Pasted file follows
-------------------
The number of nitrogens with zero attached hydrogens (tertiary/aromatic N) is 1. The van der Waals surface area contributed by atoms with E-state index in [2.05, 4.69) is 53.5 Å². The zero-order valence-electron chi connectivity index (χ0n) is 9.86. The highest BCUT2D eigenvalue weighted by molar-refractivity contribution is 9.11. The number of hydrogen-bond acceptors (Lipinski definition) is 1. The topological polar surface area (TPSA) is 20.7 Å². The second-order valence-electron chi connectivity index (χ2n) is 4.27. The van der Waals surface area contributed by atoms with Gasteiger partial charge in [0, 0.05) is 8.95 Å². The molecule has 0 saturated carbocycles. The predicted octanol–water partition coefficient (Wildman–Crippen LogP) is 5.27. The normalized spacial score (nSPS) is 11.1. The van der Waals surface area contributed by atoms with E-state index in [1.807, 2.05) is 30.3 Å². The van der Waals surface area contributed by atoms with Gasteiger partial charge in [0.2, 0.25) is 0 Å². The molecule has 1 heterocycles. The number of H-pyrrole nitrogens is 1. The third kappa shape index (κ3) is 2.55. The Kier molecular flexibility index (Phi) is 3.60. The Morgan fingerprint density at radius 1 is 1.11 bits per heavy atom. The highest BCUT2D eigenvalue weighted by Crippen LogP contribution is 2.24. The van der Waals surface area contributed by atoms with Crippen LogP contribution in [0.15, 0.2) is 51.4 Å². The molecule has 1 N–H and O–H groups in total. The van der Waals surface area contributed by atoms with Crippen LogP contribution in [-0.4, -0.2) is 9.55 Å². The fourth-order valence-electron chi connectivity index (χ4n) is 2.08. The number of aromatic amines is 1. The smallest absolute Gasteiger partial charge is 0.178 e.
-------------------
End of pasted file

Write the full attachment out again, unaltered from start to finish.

The number of nitrogens with zero attached hydrogens (tertiary/aromatic N) is 1. The van der Waals surface area contributed by atoms with E-state index in [2.05, 4.69) is 53.5 Å². The zero-order valence-electron chi connectivity index (χ0n) is 9.86. The highest BCUT2D eigenvalue weighted by molar-refractivity contribution is 9.11. The number of hydrogen-bond acceptors (Lipinski definition) is 1. The topological polar surface area (TPSA) is 20.7 Å². The second-order valence-electron chi connectivity index (χ2n) is 4.27. The van der Waals surface area contributed by atoms with Gasteiger partial charge in [0, 0.05) is 8.95 Å². The molecule has 0 saturated carbocycles. The predicted octanol–water partition coefficient (Wildman–Crippen LogP) is 5.27. The normalized spacial score (nSPS) is 11.1. The van der Waals surface area contributed by atoms with E-state index in [1.807, 2.05) is 30.3 Å². The van der Waals surface area contributed by atoms with Gasteiger partial charge in [0.2, 0.25) is 0 Å². The molecule has 1 heterocycles. The number of H-pyrrole nitrogens is 1. The third kappa shape index (κ3) is 2.55. The Kier molecular flexibility index (Phi) is 3.60. The Morgan fingerprint density at radius 1 is 1.11 bits per heavy atom. The highest BCUT2D eigenvalue weighted by Crippen LogP contribution is 2.24. The van der Waals surface area contributed by atoms with Crippen LogP contribution in [0.15, 0.2) is 51.4 Å². The molecule has 1 N–H and O–H groups in total. The van der Waals surface area contributed by atoms with Crippen LogP contribution in [-0.4, -0.2) is 9.55 Å². The fourth-order valence-electron chi connectivity index (χ4n) is 2.08. The number of aromatic amines is 1. The smallest absolute Gasteiger partial charge is 0.178 e.